Friday, September 01, 2006

Does Abortion REALLY Lead to Reductions in Violent Crime?

In 1973, the United States Supreme Court ruled in the case Roe vs. Wade that a woman has a constitutional right to an abortion during the first six months of pregnancy. From MSN Encarta:

The Roe decision aroused extreme reactions in the public. The decision was strongly endorsed by many women’s rights groups that had long sought to guarantee a woman’s right to choose an abortion. However, the decision was fiercely opposed by others, many of whom maintained that life begins at conception…

Since the Roe v. Wade decision, abortion has become one of the most divisive political issues in the United States…
Naturally, when economists Steve Levitt and John Donohue supposedly found evidence that a drop in the crime rate was linked to the decriminalization of abortion, the research was hotly debated by both economists and non-economists alike.

From EclectEcon:

Most of us by now are familiar with the hypothesis put forward in Freakonomics by Steve Levitt and Stephen Dubner (summarizing earlier research by Levitt et al.) that following the decision in Roe v. Wade, violent crime rates declined.

Fewer of us know that there was a coding error in the original work that cast some doubt on the original results. Levitt redid the study and found even stronger results, but those are now being questioned. One among those who have questioned Levitt's most recent results is, guess who, John Lott. Here are excerpts from a recent news story about his results.

Freakonomics, co-authored by Stephen Dubner and published last year, says legalized abortion led to a large drop in murder and other violent crime in the late 1980s and early '90s, and continues to reduce crime.

The book suggests that if the aborted fetuses had instead been born, they would have become adults more likely to commit crimes because they were unwanted by their mothers.

Article continued:

... But Lott says the Levitt study did not fully consider the increase of children born out of wedlock. His theory is that with the option of abortion, women became more likely to have premarital sex, but then had their babies and raised them as single parents.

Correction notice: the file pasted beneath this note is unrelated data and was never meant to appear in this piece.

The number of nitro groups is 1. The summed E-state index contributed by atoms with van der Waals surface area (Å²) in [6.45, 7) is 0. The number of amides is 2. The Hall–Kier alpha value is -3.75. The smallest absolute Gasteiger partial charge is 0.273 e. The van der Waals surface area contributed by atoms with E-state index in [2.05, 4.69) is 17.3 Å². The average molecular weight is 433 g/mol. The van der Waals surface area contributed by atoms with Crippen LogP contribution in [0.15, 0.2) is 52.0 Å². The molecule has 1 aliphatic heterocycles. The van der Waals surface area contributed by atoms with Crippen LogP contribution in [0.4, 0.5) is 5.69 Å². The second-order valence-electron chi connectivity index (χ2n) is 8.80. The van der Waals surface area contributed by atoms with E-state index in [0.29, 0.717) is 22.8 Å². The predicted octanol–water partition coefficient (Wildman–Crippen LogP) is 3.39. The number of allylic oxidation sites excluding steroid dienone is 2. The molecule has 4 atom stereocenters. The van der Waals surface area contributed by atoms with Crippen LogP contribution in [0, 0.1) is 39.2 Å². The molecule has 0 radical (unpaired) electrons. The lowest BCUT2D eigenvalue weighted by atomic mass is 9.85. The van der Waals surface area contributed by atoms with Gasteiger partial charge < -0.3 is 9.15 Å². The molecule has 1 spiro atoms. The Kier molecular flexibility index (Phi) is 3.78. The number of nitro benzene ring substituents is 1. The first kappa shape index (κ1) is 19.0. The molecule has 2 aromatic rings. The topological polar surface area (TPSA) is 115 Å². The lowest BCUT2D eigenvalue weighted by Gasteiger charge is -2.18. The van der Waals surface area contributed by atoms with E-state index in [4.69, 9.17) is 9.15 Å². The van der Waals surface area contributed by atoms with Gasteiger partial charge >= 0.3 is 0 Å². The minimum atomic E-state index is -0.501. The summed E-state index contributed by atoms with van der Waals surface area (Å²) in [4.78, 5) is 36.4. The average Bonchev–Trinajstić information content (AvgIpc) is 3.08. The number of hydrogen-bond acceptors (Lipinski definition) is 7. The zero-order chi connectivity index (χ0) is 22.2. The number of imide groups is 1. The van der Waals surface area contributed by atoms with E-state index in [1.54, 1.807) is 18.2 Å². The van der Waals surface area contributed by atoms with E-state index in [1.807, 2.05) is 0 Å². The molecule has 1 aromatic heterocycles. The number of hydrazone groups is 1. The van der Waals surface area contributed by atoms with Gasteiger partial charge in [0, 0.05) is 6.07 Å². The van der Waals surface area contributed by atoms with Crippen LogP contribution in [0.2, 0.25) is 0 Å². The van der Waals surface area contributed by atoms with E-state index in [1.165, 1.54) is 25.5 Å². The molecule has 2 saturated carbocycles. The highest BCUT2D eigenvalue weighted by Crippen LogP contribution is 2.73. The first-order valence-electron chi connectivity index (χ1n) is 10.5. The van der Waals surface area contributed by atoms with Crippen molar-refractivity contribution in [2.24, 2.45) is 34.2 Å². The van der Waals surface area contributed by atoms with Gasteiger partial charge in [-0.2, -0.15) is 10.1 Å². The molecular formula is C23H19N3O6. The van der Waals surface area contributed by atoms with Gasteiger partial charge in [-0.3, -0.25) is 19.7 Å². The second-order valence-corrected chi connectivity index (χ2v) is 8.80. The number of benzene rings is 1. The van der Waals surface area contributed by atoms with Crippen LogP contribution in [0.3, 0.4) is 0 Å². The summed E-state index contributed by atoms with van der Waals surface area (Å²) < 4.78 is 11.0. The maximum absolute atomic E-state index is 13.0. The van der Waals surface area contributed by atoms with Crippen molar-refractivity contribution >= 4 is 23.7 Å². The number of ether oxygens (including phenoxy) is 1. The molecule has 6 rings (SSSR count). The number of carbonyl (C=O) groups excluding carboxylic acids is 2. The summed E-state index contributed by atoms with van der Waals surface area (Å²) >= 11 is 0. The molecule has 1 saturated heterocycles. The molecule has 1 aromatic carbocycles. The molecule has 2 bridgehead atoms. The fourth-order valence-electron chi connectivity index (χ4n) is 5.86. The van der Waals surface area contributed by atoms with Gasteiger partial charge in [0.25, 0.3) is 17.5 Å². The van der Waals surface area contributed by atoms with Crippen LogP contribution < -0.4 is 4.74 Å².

Children born out of wedlock have had smaller investments in "human capital" by their parents and are more likely to get into trouble when they grow older, Lott says.

... Before legalized abortion, more than 70 percent of children born out of wedlock ended up in families with a father, but the fraction fell to 44 percent in 1984, according to the paper.

In an interview, Lott acknowledged that legalization of abortion in the '70s did have a "slight impact" on reducing crime — but not when the effect of unwed mothers is included in the analysis. Levitt, on the other hand, estimated abortion will account for declines of 1 percent a year in crime over the next two decades.
My own priors have been revised -- they're pretty flat now.
Side note: Lott is suing Levitt for defamation for a passage in Freakonomics about Lott's research. For all the gory details click here.

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2 Comments:

Blogger Huichieh said...

There's another take down of Levitt in Gene Epstein, Econospinning: How to Read Between the Lines When the Media Manipulate the Numbers.

5:41 PM  
Blogger aus blog said...

More desperate justification.

Just hand em a death sentence before they are born - save trying
and sentencing later.

10:10 PM  

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